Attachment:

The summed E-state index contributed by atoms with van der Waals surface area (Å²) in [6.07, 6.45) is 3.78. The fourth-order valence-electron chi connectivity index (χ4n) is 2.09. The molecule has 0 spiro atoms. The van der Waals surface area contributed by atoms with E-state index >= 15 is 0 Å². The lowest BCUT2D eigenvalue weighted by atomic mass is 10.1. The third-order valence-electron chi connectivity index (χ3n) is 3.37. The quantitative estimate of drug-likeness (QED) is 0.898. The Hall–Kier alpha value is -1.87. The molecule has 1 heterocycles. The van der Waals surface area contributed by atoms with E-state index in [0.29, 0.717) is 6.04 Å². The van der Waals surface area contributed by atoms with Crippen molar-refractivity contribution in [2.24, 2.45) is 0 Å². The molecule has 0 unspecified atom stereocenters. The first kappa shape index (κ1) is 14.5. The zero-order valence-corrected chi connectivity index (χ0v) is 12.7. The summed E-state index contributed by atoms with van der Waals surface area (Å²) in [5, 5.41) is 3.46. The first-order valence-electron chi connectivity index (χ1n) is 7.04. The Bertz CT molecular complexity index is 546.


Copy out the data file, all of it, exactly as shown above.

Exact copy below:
The summed E-state index contributed by atoms with van der Waals surface area (Å²) in [6.07, 6.45) is 3.78. The fourth-order valence-electron chi connectivity index (χ4n) is 2.09. The molecule has 0 spiro atoms. The van der Waals surface area contributed by atoms with E-state index >= 15 is 0 Å². The lowest BCUT2D eigenvalue weighted by atomic mass is 10.1. The third-order valence-electron chi connectivity index (χ3n) is 3.37. The quantitative estimate of drug-likeness (QED) is 0.898. The Hall–Kier alpha value is -1.87. The molecule has 1 heterocycles. The van der Waals surface area contributed by atoms with E-state index in [0.29, 0.717) is 6.04 Å². The van der Waals surface area contributed by atoms with Crippen molar-refractivity contribution in [2.24, 2.45) is 0 Å². The molecule has 0 unspecified atom stereocenters. The first kappa shape index (κ1) is 14.5. The zero-order valence-corrected chi connectivity index (χ0v) is 12.7. The summed E-state index contributed by atoms with van der Waals surface area (Å²) in [5, 5.41) is 3.46. The first-order valence-electron chi connectivity index (χ1n) is 7.04. The Bertz CT molecular complexity index is 546.